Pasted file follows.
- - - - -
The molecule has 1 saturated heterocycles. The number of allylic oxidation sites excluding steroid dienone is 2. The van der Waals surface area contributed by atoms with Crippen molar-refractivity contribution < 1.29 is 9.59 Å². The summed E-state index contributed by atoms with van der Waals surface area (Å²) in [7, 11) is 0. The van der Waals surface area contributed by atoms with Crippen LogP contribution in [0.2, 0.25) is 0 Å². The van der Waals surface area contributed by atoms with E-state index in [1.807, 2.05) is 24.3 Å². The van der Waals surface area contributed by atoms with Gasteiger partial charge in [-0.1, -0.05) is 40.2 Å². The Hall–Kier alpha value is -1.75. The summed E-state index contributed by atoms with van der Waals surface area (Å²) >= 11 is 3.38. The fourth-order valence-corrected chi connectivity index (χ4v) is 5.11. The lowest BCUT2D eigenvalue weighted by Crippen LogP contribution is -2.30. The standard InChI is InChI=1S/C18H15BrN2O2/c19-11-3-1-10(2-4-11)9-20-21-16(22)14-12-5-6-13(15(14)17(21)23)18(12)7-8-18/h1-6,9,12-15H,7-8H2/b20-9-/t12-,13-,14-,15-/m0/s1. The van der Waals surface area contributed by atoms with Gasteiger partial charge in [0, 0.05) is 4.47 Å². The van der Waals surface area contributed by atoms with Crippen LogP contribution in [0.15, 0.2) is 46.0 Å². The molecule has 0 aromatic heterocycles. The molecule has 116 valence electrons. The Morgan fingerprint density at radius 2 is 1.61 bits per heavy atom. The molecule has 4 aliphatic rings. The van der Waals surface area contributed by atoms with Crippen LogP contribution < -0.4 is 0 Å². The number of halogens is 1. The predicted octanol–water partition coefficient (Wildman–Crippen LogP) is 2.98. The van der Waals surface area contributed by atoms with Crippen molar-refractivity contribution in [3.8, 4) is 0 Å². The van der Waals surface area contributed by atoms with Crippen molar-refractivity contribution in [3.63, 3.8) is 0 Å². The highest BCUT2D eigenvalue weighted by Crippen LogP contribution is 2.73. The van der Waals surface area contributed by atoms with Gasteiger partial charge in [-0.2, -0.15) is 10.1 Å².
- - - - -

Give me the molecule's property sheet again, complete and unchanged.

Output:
The molecule has 1 saturated heterocycles. The number of allylic oxidation sites excluding steroid dienone is 2. The van der Waals surface area contributed by atoms with Crippen molar-refractivity contribution < 1.29 is 9.59 Å². The summed E-state index contributed by atoms with van der Waals surface area (Å²) in [7, 11) is 0. The van der Waals surface area contributed by atoms with Crippen LogP contribution in [0.2, 0.25) is 0 Å². The van der Waals surface area contributed by atoms with E-state index in [1.807, 2.05) is 24.3 Å². The van der Waals surface area contributed by atoms with Gasteiger partial charge in [-0.1, -0.05) is 40.2 Å². The Hall–Kier alpha value is -1.75. The summed E-state index contributed by atoms with van der Waals surface area (Å²) >= 11 is 3.38. The fourth-order valence-corrected chi connectivity index (χ4v) is 5.11. The lowest BCUT2D eigenvalue weighted by Crippen LogP contribution is -2.30. The standard InChI is InChI=1S/C18H15BrN2O2/c19-11-3-1-10(2-4-11)9-20-21-16(22)14-12-5-6-13(15(14)17(21)23)18(12)7-8-18/h1-6,9,12-15H,7-8H2/b20-9-/t12-,13-,14-,15-/m0/s1. The van der Waals surface area contributed by atoms with Gasteiger partial charge in [0, 0.05) is 4.47 Å². The van der Waals surface area contributed by atoms with Crippen LogP contribution in [0.15, 0.2) is 46.0 Å². The molecule has 0 aromatic heterocycles. The molecule has 116 valence electrons. The Morgan fingerprint density at radius 2 is 1.61 bits per heavy atom. The molecule has 4 aliphatic rings. The van der Waals surface area contributed by atoms with Crippen LogP contribution < -0.4 is 0 Å². The number of halogens is 1. The predicted octanol–water partition coefficient (Wildman–Crippen LogP) is 2.98. The van der Waals surface area contributed by atoms with Crippen molar-refractivity contribution in [3.8, 4) is 0 Å². The van der Waals surface area contributed by atoms with Crippen molar-refractivity contribution in [3.63, 3.8) is 0 Å². The highest BCUT2D eigenvalue weighted by Crippen LogP contribution is 2.73. The van der Waals surface area contributed by atoms with Gasteiger partial charge in [-0.2, -0.15) is 10.1 Å².